through cities, towns and rural communities of America,
I run into some people.
I invite them to write.
We sit down, they speak to me and I write down by hand everything they say.
Each time they pause to breath, I go to the next line:
nothing is recorded
no questions are made.
The next day, the poems are printed in chapbooks.
The writer reads them aloud in a presentation in a round of nine chairs in a public space.
He gives away the books to everyone that came to listen.
The project continues its path
and the books are distributed in other places.
The writers get spokespersons, chosen by affinity.
The spokepersons read the poems aloud in new rounds of nine chairs
set in other towns and villages.
At the beginning, in an encounter,
spoken word becomes written word.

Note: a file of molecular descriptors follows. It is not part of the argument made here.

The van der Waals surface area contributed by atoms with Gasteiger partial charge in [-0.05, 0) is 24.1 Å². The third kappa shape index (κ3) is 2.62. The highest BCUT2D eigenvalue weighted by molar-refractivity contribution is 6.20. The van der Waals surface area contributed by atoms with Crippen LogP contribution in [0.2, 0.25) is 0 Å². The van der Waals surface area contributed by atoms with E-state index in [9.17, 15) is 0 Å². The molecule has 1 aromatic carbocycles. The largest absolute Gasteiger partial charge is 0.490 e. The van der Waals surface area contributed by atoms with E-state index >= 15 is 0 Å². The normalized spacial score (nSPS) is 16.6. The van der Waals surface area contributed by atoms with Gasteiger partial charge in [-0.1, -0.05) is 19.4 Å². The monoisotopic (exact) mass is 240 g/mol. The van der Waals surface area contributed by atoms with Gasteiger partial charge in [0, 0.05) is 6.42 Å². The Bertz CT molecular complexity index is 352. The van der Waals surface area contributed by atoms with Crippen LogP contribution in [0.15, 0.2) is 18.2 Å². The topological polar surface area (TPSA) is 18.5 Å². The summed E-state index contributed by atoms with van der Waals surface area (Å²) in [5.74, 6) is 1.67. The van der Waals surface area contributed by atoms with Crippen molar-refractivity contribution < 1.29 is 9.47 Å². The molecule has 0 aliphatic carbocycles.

At the end, poems make possible an encounter
where the written word becomes oral.
Poems are at last between two persons instead of two pages.
Reunión is composed of various acts that involve conversation, reading and writing: daily actions –though at the same time out of the ordinary- that always involve being face to face. Dani Zelko writes down poems that others dictate to him. They dictate to him as the conversation develops and then finally ceases. After fulfilling his task as a listener and copyist, he edits the books the following day and prints them with his backpack-printer. The books are presented to neighbors, family and friends of the writer in a circle of nine people. The writer reads his poems out loud, he listens to himself and the others hear him for the first time.
The second part of the project consists of an extension of the first acts in other places. Writers' poems are read out loud by spokespersons, emissaries and people who lend their body, eyes and voice to read in a round of nine chairs the poems of people who are absent. A chain of actions, subjects dictating and reading, a scribe and a listener, spokesmen and listeners, books and poems. Actions and procedures for being with others.
(Text by Amanda de la Garza. 2018)